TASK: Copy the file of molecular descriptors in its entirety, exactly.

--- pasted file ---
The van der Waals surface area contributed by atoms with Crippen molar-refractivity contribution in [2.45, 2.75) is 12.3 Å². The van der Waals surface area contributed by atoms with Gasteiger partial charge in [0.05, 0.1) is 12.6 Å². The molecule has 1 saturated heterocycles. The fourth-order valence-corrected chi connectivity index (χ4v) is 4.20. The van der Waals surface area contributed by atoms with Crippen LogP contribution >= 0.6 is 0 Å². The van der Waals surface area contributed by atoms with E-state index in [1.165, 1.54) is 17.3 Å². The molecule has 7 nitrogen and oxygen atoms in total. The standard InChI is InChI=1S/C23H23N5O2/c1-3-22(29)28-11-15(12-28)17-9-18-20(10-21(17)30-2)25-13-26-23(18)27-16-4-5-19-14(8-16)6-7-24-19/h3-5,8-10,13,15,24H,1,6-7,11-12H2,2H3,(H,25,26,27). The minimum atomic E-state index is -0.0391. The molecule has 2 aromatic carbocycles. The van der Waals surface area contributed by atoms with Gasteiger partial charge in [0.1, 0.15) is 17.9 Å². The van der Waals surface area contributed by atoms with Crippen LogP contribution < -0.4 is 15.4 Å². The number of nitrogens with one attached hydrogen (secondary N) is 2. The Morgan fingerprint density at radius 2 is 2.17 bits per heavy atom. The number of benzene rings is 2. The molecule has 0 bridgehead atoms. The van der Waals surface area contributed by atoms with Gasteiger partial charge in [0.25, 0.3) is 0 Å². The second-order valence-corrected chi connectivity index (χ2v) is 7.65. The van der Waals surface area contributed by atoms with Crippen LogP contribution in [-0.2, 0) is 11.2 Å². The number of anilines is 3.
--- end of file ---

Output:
The van der Waals surface area contributed by atoms with Crippen molar-refractivity contribution in [2.45, 2.75) is 12.3 Å². The van der Waals surface area contributed by atoms with Gasteiger partial charge in [0.05, 0.1) is 12.6 Å². The molecule has 1 saturated heterocycles. The fourth-order valence-corrected chi connectivity index (χ4v) is 4.20. The van der Waals surface area contributed by atoms with Crippen LogP contribution >= 0.6 is 0 Å². The van der Waals surface area contributed by atoms with E-state index in [1.165, 1.54) is 17.3 Å². The molecule has 7 nitrogen and oxygen atoms in total. The standard InChI is InChI=1S/C23H23N5O2/c1-3-22(29)28-11-15(12-28)17-9-18-20(10-21(17)30-2)25-13-26-23(18)27-16-4-5-19-14(8-16)6-7-24-19/h3-5,8-10,13,15,24H,1,6-7,11-12H2,2H3,(H,25,26,27). The minimum atomic E-state index is -0.0391. The molecule has 2 aromatic carbocycles. The van der Waals surface area contributed by atoms with Gasteiger partial charge in [0.1, 0.15) is 17.9 Å². The van der Waals surface area contributed by atoms with Crippen LogP contribution < -0.4 is 15.4 Å². The number of nitrogens with one attached hydrogen (secondary N) is 2. The Morgan fingerprint density at radius 2 is 2.17 bits per heavy atom. The number of benzene rings is 2. The molecule has 0 bridgehead atoms. The van der Waals surface area contributed by atoms with Gasteiger partial charge in [0.25, 0.3) is 0 Å². The second-order valence-corrected chi connectivity index (χ2v) is 7.65. The van der Waals surface area contributed by atoms with Crippen LogP contribution in [-0.2, 0) is 11.2 Å². The number of anilines is 3.